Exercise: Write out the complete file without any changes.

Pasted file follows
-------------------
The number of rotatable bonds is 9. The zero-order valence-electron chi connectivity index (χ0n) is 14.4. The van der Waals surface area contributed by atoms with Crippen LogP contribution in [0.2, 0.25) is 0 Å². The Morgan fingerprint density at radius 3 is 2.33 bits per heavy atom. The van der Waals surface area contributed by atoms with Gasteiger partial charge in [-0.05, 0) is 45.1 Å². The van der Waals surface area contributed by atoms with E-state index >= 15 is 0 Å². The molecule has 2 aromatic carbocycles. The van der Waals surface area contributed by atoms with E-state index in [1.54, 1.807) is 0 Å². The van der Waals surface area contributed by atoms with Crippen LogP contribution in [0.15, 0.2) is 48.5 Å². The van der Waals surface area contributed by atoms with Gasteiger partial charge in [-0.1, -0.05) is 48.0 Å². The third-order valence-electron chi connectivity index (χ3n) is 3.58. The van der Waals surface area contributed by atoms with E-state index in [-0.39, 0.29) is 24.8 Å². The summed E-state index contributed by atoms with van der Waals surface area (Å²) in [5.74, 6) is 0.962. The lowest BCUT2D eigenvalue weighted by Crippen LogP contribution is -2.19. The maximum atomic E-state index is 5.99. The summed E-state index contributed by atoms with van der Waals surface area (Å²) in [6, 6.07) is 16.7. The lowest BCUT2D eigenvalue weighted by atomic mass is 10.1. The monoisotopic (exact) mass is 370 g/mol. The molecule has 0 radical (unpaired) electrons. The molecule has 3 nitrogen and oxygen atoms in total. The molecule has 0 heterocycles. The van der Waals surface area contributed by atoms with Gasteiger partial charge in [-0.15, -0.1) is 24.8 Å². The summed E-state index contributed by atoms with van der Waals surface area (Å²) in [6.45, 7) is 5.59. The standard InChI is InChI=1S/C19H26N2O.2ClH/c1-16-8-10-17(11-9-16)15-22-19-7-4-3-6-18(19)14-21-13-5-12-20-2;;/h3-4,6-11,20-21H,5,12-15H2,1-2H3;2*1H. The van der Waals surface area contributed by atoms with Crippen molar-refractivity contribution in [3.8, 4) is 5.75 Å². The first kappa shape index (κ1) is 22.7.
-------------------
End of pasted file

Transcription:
The number of rotatable bonds is 9. The zero-order valence-electron chi connectivity index (χ0n) is 14.4. The van der Waals surface area contributed by atoms with Crippen LogP contribution in [0.2, 0.25) is 0 Å². The Morgan fingerprint density at radius 3 is 2.33 bits per heavy atom. The van der Waals surface area contributed by atoms with Gasteiger partial charge in [-0.05, 0) is 45.1 Å². The van der Waals surface area contributed by atoms with E-state index >= 15 is 0 Å². The molecule has 2 aromatic carbocycles. The van der Waals surface area contributed by atoms with E-state index in [1.54, 1.807) is 0 Å². The van der Waals surface area contributed by atoms with Crippen LogP contribution in [0.15, 0.2) is 48.5 Å². The van der Waals surface area contributed by atoms with Gasteiger partial charge in [-0.1, -0.05) is 48.0 Å². The third-order valence-electron chi connectivity index (χ3n) is 3.58. The van der Waals surface area contributed by atoms with E-state index in [-0.39, 0.29) is 24.8 Å². The summed E-state index contributed by atoms with van der Waals surface area (Å²) in [5.74, 6) is 0.962. The lowest BCUT2D eigenvalue weighted by Crippen LogP contribution is -2.19. The maximum atomic E-state index is 5.99. The summed E-state index contributed by atoms with van der Waals surface area (Å²) in [6, 6.07) is 16.7. The lowest BCUT2D eigenvalue weighted by atomic mass is 10.1. The monoisotopic (exact) mass is 370 g/mol. The molecule has 0 radical (unpaired) electrons. The molecule has 3 nitrogen and oxygen atoms in total. The molecule has 0 heterocycles. The van der Waals surface area contributed by atoms with Gasteiger partial charge in [-0.15, -0.1) is 24.8 Å². The summed E-state index contributed by atoms with van der Waals surface area (Å²) in [6.45, 7) is 5.59. The standard InChI is InChI=1S/C19H26N2O.2ClH/c1-16-8-10-17(11-9-16)15-22-19-7-4-3-6-18(19)14-21-13-5-12-20-2;;/h3-4,6-11,20-21H,5,12-15H2,1-2H3;2*1H. The van der Waals surface area contributed by atoms with Crippen molar-refractivity contribution in [3.8, 4) is 5.75 Å². The first kappa shape index (κ1) is 22.7.